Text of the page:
Unsurprisingly a propane tank is not included. And while a breathing mask is part of the kit, we opted to get more substantial masks.

We have seen videos of people using the apparatus without protective gear but that strikes us as foolhardy.

It does look somewhat awkward but is easy to use. The pistol trigger is just the igniter for the propane while the control to feed liquid is another lever under the solution tank. We found it simple to use one hand to hold it by the propane tank and the other to pump the lever.

The company has already re-engineered the solution tank attachment for easier assembly than earlier models allowed so there is hope that the form factor of later models may improve. Their customer service is very responsive.

We were concerned about spreading hot vapor into the hive but, as the thermal image of us firing the fogger outside shows, the fine vapor quickly cools to ambient temperature. Even the hand, seen at left of image, holding the apparatus is warmer.

The instructions that come with the device specify using ethanol as the solvent for the oxalic. We were timorously intending to use water instead but, after seeing so many others around the web specify ethanol, compromised on hundred-proof vodka. Presumably the ethanol is faster than water in evaporating and cooling the spray but we could not convince ourselves that spraying a flammable, vaporized liquid into a wooden structure would end well.

We had already corked all but one entrance of each hive as the weather turned colder. Now after one of us sprayed a few bursts at various angles into the remaining entrance hole, the other corked the entrance. Then uncork the next hole and repeat down the length of the occupied part of the hive. After all holes were corked, we waited a minute or so and then uncorked the single winter entrance. Then we subjected the next hive to the procedure.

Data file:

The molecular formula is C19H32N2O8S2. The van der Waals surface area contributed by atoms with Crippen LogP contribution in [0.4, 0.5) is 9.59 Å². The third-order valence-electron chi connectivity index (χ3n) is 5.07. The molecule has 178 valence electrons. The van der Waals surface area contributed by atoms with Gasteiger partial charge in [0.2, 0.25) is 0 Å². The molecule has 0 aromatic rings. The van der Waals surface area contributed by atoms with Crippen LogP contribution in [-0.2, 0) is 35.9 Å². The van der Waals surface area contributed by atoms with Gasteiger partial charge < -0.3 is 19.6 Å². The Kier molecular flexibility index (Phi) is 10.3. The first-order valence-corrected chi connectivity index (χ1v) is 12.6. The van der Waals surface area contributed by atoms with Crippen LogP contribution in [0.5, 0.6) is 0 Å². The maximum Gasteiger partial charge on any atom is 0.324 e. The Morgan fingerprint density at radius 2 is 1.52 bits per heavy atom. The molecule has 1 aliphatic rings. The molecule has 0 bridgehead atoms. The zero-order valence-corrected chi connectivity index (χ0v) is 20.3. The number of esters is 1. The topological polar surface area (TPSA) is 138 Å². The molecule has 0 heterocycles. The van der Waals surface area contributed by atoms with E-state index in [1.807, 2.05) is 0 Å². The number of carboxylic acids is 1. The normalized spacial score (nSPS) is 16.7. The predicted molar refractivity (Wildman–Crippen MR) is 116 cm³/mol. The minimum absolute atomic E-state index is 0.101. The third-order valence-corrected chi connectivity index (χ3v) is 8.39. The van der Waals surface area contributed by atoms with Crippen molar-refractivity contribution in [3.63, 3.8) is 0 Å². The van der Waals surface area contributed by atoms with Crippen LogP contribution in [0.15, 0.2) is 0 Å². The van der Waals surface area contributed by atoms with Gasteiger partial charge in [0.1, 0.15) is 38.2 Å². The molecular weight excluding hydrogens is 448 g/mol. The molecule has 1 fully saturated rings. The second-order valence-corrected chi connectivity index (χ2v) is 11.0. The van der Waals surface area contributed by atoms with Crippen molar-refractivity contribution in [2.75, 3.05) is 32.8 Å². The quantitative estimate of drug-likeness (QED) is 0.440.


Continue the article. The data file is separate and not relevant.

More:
This all took very little time at all. An electric vaporizer would require a cooldown and warmup period between applications. And the propane tank fuels many more applications than the usual car battery, unless one can bring the entire car to the hives. The varomorus is much more portable.

Then we stood there watching the hives. As with previous oxalic treatments the bees did not seem at all inclined to attack but there was a slow stream of bees leaving the hives and dropping to the ground, where they would crawl about. While we wondered aghast whether it was heat, acid, or alcohol that had injured them, the stream slowed and stopped after a score or so of bees. We scooped up half a dozen into a small jar with screened top and took them indoors. The next morning one of the six seemed perfectly fine. One weakly moving. The rest seemed dead. Perhaps we had been overenthusiastic in our spraying. Peeking through the observation windows showed bees at work as usual. Not the carnage we had feared.

Now in late March we have seen clouds of bees flying from both hives on the warm days. So far, so good but proper springtime, not that equinox pretender, is yet to come.